Cross-Country Skiing Equipment Guide
How to Choose Cross-Country Skiing Gear
Ready to give Nordic skiing a try? Having the right size skis, poles and boots makes a day in the tracks more enjoyable and reduces the risk of injury. Whether you’re trying skate skiing or classic skiing, you’ll want the right size of equipment to put your body in a safe and efficiency position.
Getting the Right Size Cross-Country Skis
The length of your skis is determined by body weight and skill level. For most athletes, longer skis are faster than short skis, but there is some degree of personal preference as well. Having the wrong ski length can impact your experience in two ways:
- Skis that are too short may not glide as efficiently
- Ski that are too long may not offer reliable grip
Other factors that impact cross country ski sizing include ski material, flex and specific design elements, such as binding location or the edge on a skate ski. Brick Wheels can help you choose the right ski for your weight, ability and how you want to ski!
Nordic Ski Widths
Ski width, like length, dictates how well your weight is distributed over the snow. A wider contact patch increases traction and stability but may increase the amount of drag, especially if you don’t have the perfect wax.
Common Ski Widths
Classic and Touring Skis: Racing and touring classic skis are rarely wider than 68mm. That’s because the standard width of set classic tracks is about 68mm. If you’re planning on skiing grooming classic trails at the Vasa Pathway or Hickory Hills, you won’t want skis any wider.
Backwoods skis: Metal-edged backwoods skis are designed for ungroomed conditions. They’re substantially wider, often between 60-100mm. These skis usually have a metal edge side cut to increase their control while turning. If you like the idea of having a ski capable of hitting the tracks and bushwhacking, option for a 68mm ski with a metal edge.
Skate skis: Skate skies are designed to go fast. A narrow ski is a fast ski, which is why skate skis are rarely more than 45mm wide. Most skate skis are around 41mm and easily fit in groomed classic tracks to make descending faster.
Waxless vs Waxable Classic Skis
Depending on how and where you ski, you might choose between wax and waxless skis. Each option has some benefits and drawbacks.
Waxless classic skis – Whether scale or skin classic skies, waxless skis are a popular choice because they’re simply less work. Instead of relying on wax for grip, waxless skis use either a “fish scale” material pattern or a fuzzy, grippy second of “climbing skin” to provide traction. This option eliminates the need to apply wax throughout the season, but isn’t as fast as getting your wax just right for the conditions on the day.
Waxable classic skis- They’re certainly faster, but waxing your skis to suit the snow and air temperatures each day is time and labor-intensive. Still, there’s little doubt that avid skiers love the process of waxing and finding the right wax.
Cross-Country Ski Boot Sizing
Getting the perfect cross-country boots can make or break your day. Make sure you try on Nordic boots wearing the same type of socks that you’ll use skiing.
Just as there are different types of skis, there are different types of boots with subtle differences to hold up to the environment and various skiing techniques.
Cross-country touring boots: Touring boots tend to have more insulation and fit more comfortably than racing boots. They’ll often use laces to help you fine-tune your fit over the top of your foot, which is a handy way to reduce issues with pressure points. Always look for some amount of flexibility in the sole.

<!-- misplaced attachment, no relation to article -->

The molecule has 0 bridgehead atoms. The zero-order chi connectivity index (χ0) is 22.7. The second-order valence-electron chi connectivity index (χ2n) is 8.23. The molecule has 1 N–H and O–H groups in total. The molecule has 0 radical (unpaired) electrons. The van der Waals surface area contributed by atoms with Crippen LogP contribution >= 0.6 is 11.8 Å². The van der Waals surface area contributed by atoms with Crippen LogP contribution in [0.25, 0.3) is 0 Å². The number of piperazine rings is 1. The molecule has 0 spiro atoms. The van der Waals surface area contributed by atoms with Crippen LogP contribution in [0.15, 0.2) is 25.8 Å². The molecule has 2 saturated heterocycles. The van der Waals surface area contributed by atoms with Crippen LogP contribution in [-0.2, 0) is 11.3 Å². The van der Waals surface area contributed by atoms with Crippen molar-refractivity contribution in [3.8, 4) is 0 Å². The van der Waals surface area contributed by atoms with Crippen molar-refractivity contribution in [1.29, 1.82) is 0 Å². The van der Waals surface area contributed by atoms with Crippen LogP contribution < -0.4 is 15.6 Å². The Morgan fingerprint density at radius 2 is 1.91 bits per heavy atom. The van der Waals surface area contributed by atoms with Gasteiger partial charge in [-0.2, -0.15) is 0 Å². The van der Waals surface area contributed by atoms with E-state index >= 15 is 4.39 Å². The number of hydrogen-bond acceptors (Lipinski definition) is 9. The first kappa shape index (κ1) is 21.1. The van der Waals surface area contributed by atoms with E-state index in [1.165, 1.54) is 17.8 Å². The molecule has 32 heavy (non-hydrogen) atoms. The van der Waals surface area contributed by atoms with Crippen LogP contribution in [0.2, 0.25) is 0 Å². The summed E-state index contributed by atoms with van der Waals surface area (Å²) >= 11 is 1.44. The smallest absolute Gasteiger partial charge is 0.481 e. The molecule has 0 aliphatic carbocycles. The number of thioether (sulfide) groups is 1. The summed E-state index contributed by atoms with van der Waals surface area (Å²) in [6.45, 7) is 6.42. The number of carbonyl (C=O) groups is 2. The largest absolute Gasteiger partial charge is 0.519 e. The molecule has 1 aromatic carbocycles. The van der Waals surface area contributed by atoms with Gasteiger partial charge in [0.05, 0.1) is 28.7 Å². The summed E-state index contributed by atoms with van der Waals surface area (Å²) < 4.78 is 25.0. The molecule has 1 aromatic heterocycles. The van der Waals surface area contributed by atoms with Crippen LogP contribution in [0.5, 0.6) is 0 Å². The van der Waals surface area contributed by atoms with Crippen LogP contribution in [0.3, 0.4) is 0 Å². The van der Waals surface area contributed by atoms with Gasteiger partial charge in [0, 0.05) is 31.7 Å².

Racing and performance classic skiing boots: Racing classic ski boots are lighter and usually lower than touring boots. They may use Velcro, buckles or straps to keep the upper lightweight.
Backwoods skiing boots: Usually the stiffest option, backwoods boots have a higher cut and plenty of insulation for skiing in deep powder.
Skate skiing boots: The tell-tale sign of skate skiing boots is the additional ankle support to protect both the ankle and knee from the torsional forces of skating. They also have very stiff soles to help deliver power from the leg, through the ski, and into the snow.
When you try on cross country skiing boots, take your time. Walk around. Jump. Recreate the skiing motion as much as you can. Especially if it’s your first pair, we want you to get the perfect fit!
How to Choose Cross-Country Ski Poles
Getting the right poles completes your ski set-up! There are a few options of poles, including choosing the right ski pole material.
- Aluminum ski poles are heavier but are usually more durable and less expensive. It’s almost unheard of to snap an aluminum pole (unless you run it over in the driveway by accident).
- Composite or carbon poles are lighter, making them ideal for racing. They’re typically a bit more expensive and can break under extreme pressure.
Cross-Country Ski Pole Sizing
Most skiers have a set of poles for classic and a set of poles for skate.
Classic ski poles are usually sized based on your height. From the ground, they should be about as tall as your armpits. Some performance or racing classic skiers prefer their poles to be just a centimeter or two longer.
Skate skiing poles are even longer, usually to your chin or nose.
Ready to Hit the Tracks?
Brick Wheels is home to Traverse City’s best selection of Nordic skiing equipment. With a full inventory of Fischer and Salomon skis, boots, binding and poles, we’ll get you into the woods with the right selection of equipment to have a blast! Shop skis today or stop in.